On the subject of distribution, there was much chat about the need to produce multiple versions of a single video, tailoring for each respective channel – delivering via Instagram is very different from YouTube, in turn very different from a Media Owner’s platform. Speaking from DriveTribe’s perspective, we can produce over a dozen versions of a single video to ensure it effectively amplifies a message beyond our own platform. Such an approach gives Clients a genuine opportunity to “own” a set of assets that they can re-use to fit multiple destinations. Bartolomeo from Vice expanded on the theme by suggesting brands should work with creative partners and publishers that they can trust, those that know what audiences want to see and how they should adapt the message for each extended channel.
Building narratives and amplifying via multiple channels is all very well, but all effort is wasted if the creative falls short and the video underwhelms. There are plenty of examples that the panel seemed reluctant to expose, but there was common agreement that the remedy lies in brands taking creative risks. Aiming for standout. One panel member suggested a potential tactic is to work with Freaks – casting people in your video that stop you in your tracks, sit up and take note. People and creative treatments that convey an exaggerated view on life, get away from the bland and present a distinctive point of view.
What’s next in the world of branded content? The panel variously mentioned Facebook Live, ad-blocking and more consistency / regulation on how to label sponsored content. On the latter, the emphasis should be on brands producing genuinely powerful pieces of content that they are proud to put their “sponsored by” name against, rather than feeling their creative licence is impeded by the need to carry an accompanying disclaimer.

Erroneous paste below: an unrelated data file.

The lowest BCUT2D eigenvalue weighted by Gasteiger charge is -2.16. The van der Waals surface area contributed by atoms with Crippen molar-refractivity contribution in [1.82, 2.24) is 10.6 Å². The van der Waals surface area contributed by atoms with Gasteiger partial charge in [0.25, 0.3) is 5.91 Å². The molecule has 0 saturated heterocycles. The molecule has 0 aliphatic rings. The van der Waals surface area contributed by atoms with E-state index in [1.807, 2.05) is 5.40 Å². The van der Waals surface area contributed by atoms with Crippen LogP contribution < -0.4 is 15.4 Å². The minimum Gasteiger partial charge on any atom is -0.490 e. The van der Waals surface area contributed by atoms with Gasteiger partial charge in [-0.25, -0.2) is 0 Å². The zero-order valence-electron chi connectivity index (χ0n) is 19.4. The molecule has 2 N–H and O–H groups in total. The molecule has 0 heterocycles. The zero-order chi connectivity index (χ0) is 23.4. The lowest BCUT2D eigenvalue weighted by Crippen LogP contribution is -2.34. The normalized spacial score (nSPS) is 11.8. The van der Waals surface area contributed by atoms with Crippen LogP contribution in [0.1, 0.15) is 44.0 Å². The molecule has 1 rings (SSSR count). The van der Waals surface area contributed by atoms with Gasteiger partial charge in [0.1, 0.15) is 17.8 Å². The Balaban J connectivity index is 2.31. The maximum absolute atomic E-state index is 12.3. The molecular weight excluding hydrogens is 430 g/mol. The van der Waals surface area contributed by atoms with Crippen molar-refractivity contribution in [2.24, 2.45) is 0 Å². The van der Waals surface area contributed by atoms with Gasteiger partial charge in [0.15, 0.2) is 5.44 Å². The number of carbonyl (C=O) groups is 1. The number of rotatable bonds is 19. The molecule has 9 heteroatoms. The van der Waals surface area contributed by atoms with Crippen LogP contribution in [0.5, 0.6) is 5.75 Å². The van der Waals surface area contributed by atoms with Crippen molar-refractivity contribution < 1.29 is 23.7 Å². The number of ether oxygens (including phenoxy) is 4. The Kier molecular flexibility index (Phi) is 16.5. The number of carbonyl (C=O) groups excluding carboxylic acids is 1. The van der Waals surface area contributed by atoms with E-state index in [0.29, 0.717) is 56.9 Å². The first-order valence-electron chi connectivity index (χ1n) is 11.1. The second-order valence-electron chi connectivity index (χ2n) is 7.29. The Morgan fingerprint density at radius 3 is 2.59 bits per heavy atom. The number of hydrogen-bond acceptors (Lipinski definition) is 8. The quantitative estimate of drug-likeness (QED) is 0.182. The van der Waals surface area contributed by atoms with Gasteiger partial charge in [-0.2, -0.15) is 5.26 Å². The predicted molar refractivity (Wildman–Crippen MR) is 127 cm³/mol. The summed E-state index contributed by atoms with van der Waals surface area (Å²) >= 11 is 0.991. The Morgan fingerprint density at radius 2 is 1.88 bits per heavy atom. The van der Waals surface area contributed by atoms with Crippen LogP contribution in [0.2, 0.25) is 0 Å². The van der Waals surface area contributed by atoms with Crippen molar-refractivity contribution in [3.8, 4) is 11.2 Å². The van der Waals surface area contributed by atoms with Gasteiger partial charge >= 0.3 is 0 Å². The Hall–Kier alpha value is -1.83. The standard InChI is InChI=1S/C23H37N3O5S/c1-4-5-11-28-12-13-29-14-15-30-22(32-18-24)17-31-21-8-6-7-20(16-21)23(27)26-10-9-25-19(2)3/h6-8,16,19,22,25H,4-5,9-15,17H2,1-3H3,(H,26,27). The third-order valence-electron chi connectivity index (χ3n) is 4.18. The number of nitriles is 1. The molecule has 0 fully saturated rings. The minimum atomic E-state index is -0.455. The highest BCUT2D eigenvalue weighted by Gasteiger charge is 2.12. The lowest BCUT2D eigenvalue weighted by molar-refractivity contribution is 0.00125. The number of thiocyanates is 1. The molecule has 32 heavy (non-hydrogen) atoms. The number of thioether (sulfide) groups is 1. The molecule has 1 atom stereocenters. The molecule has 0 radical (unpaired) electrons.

Rebecca Allen from the Drum also referenced personalisation as a potential next step in content delivery, an approach that puts trusted media owners and publishers in a stronger position to leverage data in the delivery process. Perhaps on a contrary level, there was also a suggestion that the use of influencers may shift towards use of trusted celebrity-oriented personalities and influencers, alongside a broader extended mix of micro-influencers. Such an approach would perhaps reduce exposure to a murky middle tier of Influencer profiles stoked up with purchased -as opposed to genuine – follower networks.
All in all, there was a feeling that the wild west of branded content delivery presents significant opportunities for brave brands. A genuine way to turn brand objectives into meaningful narratives that resonate with audiences. That said, there are pitfalls to avoid that legislation fails to guard against – notably, how to choose influencers able to support genuine reach and engagement, and how to choose the right personalities to fit with your brand.
Navigating these challenges will require flexibility and cooperation between brands, agencies, video production houses and publishers. The key is to understand who the trusted partners are and, importantly, who can produce content that genuinely stands out and gets noticed.